Response costs, defined as the barriers to performance of the preventative behaviour. Participants will be asked three questions, and they will report their agreement from 1 (strongly disagree) to 5 (strongly agree). Higher scores indicate greater response costs.
TB treatment outcomes: treatment compliance, TB cure rate, loss to follow-up, treatment interruption and treatment outcome were not evaluated.
Utilisation of the APP: total time of APP utilisation, functions used and self-report preferences (eg, participants’ preferences for different components of the APP).
Whether an actual quit attempt lasting at least 24 hours was made.
Professor Xiao Li from the Chinese Center for Health Education will work with staff of the research team to maintain quality assurance for all data. The process will be checked according to the Standard Protocol Items: Recommendations for Interventional Trials. All the data will be stored and password-protected in the Beijing Research Institute for Tuberculosis Control. All patients’ information will be only accessible by personnel participating in the study. For the statistical analysis, all patients’ information will be encoded to guarantee that the personal information is unidentifiable during the processing of the data or the reporting of the results. The number of patients who drop out will be reported.
The sample size calculation is based on a formula for comparing rates in two independent groups:
α is the probability of type I error (significance level) with a two-sided test threshold of 0.05; β is the probability of type II error (1-power of the test) with a one-sided test threshold of 0.2; P1 is the smoking quit rate in the group of patients undergoing doctors’ intervention, which was expected to be 35%; P2 is the smoking quit rate in the group with the mobile phone intervention, which is expected to be 50% and is the average rate of P1 and P2 provided that each group has and equal sample size. According to the formula, the sample size was calculated to be 170 for each group. After an attrition rate of 20% was taken into consideration, 200 were determined as the sample size for each group.
All data will be analysed using SPSS V.21.0. The level of bilateral significance for all statistical tests will be established at α=0.05.
The demographic characteristics, educational background, tobacco use information and smoking cessation stage according to the TTM at baseline will be compared between the two intervention groups using t-tests and Fisher’s exact tests.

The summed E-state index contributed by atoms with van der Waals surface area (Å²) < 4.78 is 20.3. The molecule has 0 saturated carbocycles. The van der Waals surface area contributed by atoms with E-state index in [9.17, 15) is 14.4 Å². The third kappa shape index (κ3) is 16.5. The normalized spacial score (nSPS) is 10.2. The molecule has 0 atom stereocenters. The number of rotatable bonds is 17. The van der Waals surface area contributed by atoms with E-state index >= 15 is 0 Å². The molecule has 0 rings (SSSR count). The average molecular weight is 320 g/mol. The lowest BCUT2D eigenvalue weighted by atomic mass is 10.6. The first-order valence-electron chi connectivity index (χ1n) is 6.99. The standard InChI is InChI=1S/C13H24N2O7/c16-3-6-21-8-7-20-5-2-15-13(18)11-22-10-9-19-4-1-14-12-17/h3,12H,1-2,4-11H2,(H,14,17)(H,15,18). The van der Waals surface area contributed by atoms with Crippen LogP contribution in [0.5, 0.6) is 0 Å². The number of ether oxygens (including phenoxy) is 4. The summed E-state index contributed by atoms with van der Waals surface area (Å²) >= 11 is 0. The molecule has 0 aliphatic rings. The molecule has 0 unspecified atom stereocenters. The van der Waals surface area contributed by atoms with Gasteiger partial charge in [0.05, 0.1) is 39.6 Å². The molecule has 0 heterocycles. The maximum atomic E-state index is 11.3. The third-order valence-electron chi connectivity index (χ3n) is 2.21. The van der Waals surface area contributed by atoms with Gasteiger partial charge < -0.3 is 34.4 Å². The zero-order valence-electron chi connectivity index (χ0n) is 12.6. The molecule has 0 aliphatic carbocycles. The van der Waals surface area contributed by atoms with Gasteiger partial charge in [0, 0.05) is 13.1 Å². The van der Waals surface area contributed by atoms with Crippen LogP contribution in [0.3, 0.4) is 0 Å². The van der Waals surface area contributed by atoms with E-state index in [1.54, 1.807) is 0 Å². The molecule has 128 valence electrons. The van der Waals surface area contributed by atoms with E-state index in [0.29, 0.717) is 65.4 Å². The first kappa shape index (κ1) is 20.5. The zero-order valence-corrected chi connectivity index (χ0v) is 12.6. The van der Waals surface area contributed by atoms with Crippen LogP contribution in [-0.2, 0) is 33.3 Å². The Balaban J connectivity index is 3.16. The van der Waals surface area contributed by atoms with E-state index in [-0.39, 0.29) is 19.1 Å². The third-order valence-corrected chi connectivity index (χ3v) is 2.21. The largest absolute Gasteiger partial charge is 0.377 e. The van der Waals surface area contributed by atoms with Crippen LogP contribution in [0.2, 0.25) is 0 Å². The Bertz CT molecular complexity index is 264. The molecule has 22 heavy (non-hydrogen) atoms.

Data will be analysed on an intention-to-treat (ITT) basis. In accordance with the ITT principle, all patients will be included in the analysis, independent of the groups to which they are randomly assigned and regardless of whether they complete the treatment. Participants who breach the protocol (taking cessation medication or receiving other cessation treatment) will be followed-up as part of their originally assigned group and classified according to their smoking status consistent with the other participants. Participants who are lost to follow-up or do not provide cessation outcome data will be classified as not being abstinent in the analysis.
Logistic and linear regression analyses will be used to compare the effects of two interventions on smoking cessation outcomes, the change of smoking-related health awareness and TB treatment outcomes. All the regression results will be presented as ORs with 95% CIs or the ratio of geometric means.
Ethics and dissemination
We will disseminate the findings of this study through peer-reviewed publications and conference presentations.
Patient and public involvement
This study had no patient involvement. Patients were not invited to comment on the study design and were not consulted to develop patient-relevant outcomes or interpret the results. They were also not invited to contribute to the writing or editing of this document for readability or accuracy.
To our knowledge, this is the first study to develop and evaluate an APP-based intervention for smoking cessation in TB patients in China. The main novelty of our study is the integration of new technologies into behaviour-change therapy and traditional health education techniques. If proven effective, this APP-based intervention could make smoking cessation available to a much larger population, including patients with limits for accessing face-to-face treatment.
We would like to thank Professor Huaqing Tan for his contribution in the randomisation process and Professor Xiao Li for his valuable advice on data quality assurance. We also thank Dr Bo Xue for his technical support on smartphone APP development. In addition, sincere appreciation is extended to Anne Jones, Technical Advisor, International Union Against Tuberculosis and Lung Disease, for her proofreading skills.
Contributors CC and ZL should be considered co-corresponding authors. HL and ZL drafted the manuscript; ZL and YL participated in the conception and design of the study; CC, YL and YZ made critical manuscript revisions. All authors approved the final version of the clinical trial protocol.
Funding The authors have not declared a specific grant for this research from any funding agency in the public, commercial or not-for-profit sectors.
Competing interests None declared.
Patient consent for publication Not required.
Ethics approval This study was approved by the Ethics Committee of Beijing Research Institute for Tuberculosis Control and Prevention.
Provenance and peer review Not commissioned; externally peer reviewed.